The Bankruptcy Act provides that creditors can only file bankruptcy applications against debtors who reside or own property in Singapore, or who reside or carry on business in Singapore within one year of the filing. Once the application is made, all interest on all debts owed ceases to accrue and the applicant cannot initiate other legal proceedings against the debtor for that debt. To obtain an approved application, the applicant must demonstrate the debtor is unable to pay through unsatisfied statutory demand (“SD”), judgment debt, or evidence that the debtor has left Singapore with the intent to evade payment.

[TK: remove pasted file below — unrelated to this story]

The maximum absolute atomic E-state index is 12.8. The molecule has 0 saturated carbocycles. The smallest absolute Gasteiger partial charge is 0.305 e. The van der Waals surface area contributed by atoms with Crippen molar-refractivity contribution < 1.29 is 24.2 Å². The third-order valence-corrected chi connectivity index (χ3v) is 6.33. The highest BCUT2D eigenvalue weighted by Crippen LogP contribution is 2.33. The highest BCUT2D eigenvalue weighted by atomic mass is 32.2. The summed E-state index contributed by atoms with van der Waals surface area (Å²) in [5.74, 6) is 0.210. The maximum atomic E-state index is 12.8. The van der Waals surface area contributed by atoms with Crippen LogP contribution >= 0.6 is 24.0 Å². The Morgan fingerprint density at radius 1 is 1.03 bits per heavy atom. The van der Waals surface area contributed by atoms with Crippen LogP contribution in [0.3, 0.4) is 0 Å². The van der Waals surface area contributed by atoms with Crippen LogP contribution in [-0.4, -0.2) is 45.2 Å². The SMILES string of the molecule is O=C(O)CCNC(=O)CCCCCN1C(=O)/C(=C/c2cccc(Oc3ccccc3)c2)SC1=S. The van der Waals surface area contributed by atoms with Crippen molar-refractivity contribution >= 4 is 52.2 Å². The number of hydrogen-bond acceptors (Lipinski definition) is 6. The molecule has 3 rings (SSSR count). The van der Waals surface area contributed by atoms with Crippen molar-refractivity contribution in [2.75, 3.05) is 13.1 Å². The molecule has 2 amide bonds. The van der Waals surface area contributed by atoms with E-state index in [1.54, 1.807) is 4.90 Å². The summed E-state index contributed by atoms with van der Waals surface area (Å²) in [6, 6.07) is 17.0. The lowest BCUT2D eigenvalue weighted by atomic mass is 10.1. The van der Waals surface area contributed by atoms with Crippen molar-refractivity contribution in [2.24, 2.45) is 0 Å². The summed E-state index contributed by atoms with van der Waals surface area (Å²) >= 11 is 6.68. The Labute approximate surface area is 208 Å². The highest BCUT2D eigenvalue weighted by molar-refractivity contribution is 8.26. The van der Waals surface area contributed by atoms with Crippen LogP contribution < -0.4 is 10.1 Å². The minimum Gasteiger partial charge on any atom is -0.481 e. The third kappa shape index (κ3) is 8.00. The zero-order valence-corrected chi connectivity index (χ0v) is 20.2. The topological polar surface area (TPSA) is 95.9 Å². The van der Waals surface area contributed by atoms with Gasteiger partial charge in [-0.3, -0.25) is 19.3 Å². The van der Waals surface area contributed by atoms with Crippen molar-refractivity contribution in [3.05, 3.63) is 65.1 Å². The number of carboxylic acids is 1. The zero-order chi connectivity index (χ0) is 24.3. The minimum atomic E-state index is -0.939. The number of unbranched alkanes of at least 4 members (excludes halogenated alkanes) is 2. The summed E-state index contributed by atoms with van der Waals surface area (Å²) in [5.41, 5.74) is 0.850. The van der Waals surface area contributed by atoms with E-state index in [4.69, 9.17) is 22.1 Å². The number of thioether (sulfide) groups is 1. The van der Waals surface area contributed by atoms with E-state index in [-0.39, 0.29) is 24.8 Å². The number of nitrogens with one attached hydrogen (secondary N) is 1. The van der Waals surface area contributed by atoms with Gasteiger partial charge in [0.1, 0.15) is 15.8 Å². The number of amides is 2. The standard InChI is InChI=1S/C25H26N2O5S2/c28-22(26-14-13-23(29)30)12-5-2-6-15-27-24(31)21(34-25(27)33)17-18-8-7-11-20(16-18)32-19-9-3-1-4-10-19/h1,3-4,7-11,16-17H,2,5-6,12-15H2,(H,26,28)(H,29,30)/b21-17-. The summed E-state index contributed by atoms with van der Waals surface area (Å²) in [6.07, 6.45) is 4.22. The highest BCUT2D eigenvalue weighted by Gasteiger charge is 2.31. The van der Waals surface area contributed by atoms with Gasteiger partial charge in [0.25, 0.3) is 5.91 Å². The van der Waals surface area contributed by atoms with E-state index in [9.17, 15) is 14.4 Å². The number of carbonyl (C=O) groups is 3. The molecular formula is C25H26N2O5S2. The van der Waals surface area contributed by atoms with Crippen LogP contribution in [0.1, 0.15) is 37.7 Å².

In most cases, an unsatisfied SD is the most effective way of showing a debtor's inability to pay. The SD is a formal written notice demanding payment and informing the debtor that bankruptcy proceedings will begin if the debt is not paid by a specified deadline, usually 21 days after the SD date.

If the debtor receives a statutory demand from a creditor, the creditor can apply to make him bankrupt if he does not comply with the demand.

Creditors may start bankruptcy proceedings against the debtor if he does take comply with statutory demand (this usually includes paying off debts) after receiving a statutory demand.

The debtor cannot ignore statutory demands. Creditors can file bankruptcy against him even if he refuses to accept or respond to the document.